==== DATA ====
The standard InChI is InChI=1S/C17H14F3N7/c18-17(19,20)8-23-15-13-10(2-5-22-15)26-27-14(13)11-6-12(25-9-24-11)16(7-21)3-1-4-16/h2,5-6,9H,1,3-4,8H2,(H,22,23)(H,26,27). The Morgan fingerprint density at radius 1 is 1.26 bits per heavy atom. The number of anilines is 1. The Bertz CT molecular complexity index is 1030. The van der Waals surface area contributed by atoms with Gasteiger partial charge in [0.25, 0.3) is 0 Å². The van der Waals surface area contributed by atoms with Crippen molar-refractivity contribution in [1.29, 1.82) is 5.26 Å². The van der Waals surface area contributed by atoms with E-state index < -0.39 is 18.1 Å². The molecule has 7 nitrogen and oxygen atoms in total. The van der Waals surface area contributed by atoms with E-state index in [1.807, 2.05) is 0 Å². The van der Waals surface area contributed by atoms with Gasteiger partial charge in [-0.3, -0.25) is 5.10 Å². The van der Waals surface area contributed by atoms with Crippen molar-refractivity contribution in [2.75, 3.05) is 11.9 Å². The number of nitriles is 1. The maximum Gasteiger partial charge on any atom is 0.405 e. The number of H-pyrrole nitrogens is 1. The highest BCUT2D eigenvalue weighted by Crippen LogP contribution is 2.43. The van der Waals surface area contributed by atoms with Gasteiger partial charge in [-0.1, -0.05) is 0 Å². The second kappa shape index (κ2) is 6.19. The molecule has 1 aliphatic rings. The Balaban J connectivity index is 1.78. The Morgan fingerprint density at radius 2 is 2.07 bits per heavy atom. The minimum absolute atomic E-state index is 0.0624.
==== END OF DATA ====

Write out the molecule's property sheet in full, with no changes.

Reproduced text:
The standard InChI is InChI=1S/C17H14F3N7/c18-17(19,20)8-23-15-13-10(2-5-22-15)26-27-14(13)11-6-12(25-9-24-11)16(7-21)3-1-4-16/h2,5-6,9H,1,3-4,8H2,(H,22,23)(H,26,27). The Morgan fingerprint density at radius 1 is 1.26 bits per heavy atom. The number of anilines is 1. The Bertz CT molecular complexity index is 1030. The van der Waals surface area contributed by atoms with Gasteiger partial charge in [0.25, 0.3) is 0 Å². The van der Waals surface area contributed by atoms with Crippen molar-refractivity contribution in [1.29, 1.82) is 5.26 Å². The van der Waals surface area contributed by atoms with E-state index < -0.39 is 18.1 Å². The molecule has 7 nitrogen and oxygen atoms in total. The van der Waals surface area contributed by atoms with E-state index in [1.807, 2.05) is 0 Å². The van der Waals surface area contributed by atoms with Gasteiger partial charge in [-0.3, -0.25) is 5.10 Å². The van der Waals surface area contributed by atoms with Crippen molar-refractivity contribution in [2.75, 3.05) is 11.9 Å². The number of nitriles is 1. The maximum Gasteiger partial charge on any atom is 0.405 e. The number of H-pyrrole nitrogens is 1. The highest BCUT2D eigenvalue weighted by Crippen LogP contribution is 2.43. The van der Waals surface area contributed by atoms with Gasteiger partial charge in [-0.1, -0.05) is 0 Å². The second kappa shape index (κ2) is 6.19. The molecule has 1 aliphatic rings. The Balaban J connectivity index is 1.78. The Morgan fingerprint density at radius 2 is 2.07 bits per heavy atom. The minimum absolute atomic E-state index is 0.0624.